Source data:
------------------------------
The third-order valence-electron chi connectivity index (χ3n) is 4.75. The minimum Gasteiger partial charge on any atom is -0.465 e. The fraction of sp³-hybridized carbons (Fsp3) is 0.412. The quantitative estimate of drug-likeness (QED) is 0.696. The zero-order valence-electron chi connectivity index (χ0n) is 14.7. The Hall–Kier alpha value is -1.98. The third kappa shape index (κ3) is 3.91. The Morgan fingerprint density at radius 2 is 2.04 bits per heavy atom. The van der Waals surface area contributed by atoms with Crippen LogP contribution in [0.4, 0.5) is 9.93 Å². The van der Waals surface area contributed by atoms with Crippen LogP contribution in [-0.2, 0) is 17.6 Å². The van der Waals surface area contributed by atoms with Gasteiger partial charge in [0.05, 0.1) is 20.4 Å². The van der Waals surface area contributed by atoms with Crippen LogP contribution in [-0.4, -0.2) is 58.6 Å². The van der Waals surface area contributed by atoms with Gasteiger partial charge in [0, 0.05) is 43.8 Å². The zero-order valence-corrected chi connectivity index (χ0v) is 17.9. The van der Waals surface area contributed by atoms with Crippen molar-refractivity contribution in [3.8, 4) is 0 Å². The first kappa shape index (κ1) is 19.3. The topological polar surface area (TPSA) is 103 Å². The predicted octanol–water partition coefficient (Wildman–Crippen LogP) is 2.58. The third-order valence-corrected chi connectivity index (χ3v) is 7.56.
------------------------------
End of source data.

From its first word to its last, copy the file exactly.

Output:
The third-order valence-electron chi connectivity index (χ3n) is 4.75. The minimum Gasteiger partial charge on any atom is -0.465 e. The fraction of sp³-hybridized carbons (Fsp3) is 0.412. The quantitative estimate of drug-likeness (QED) is 0.696. The zero-order valence-electron chi connectivity index (χ0n) is 14.7. The Hall–Kier alpha value is -1.98. The third kappa shape index (κ3) is 3.91. The Morgan fingerprint density at radius 2 is 2.04 bits per heavy atom. The van der Waals surface area contributed by atoms with Crippen LogP contribution in [0.4, 0.5) is 9.93 Å². The van der Waals surface area contributed by atoms with Crippen LogP contribution in [-0.2, 0) is 17.6 Å². The van der Waals surface area contributed by atoms with Gasteiger partial charge in [0.05, 0.1) is 20.4 Å². The van der Waals surface area contributed by atoms with Crippen LogP contribution in [-0.4, -0.2) is 58.6 Å². The van der Waals surface area contributed by atoms with Gasteiger partial charge in [0, 0.05) is 43.8 Å². The zero-order valence-corrected chi connectivity index (χ0v) is 17.9. The van der Waals surface area contributed by atoms with Crippen molar-refractivity contribution in [3.8, 4) is 0 Å². The first kappa shape index (κ1) is 19.3. The topological polar surface area (TPSA) is 103 Å². The predicted octanol–water partition coefficient (Wildman–Crippen LogP) is 2.58. The third-order valence-corrected chi connectivity index (χ3v) is 7.56.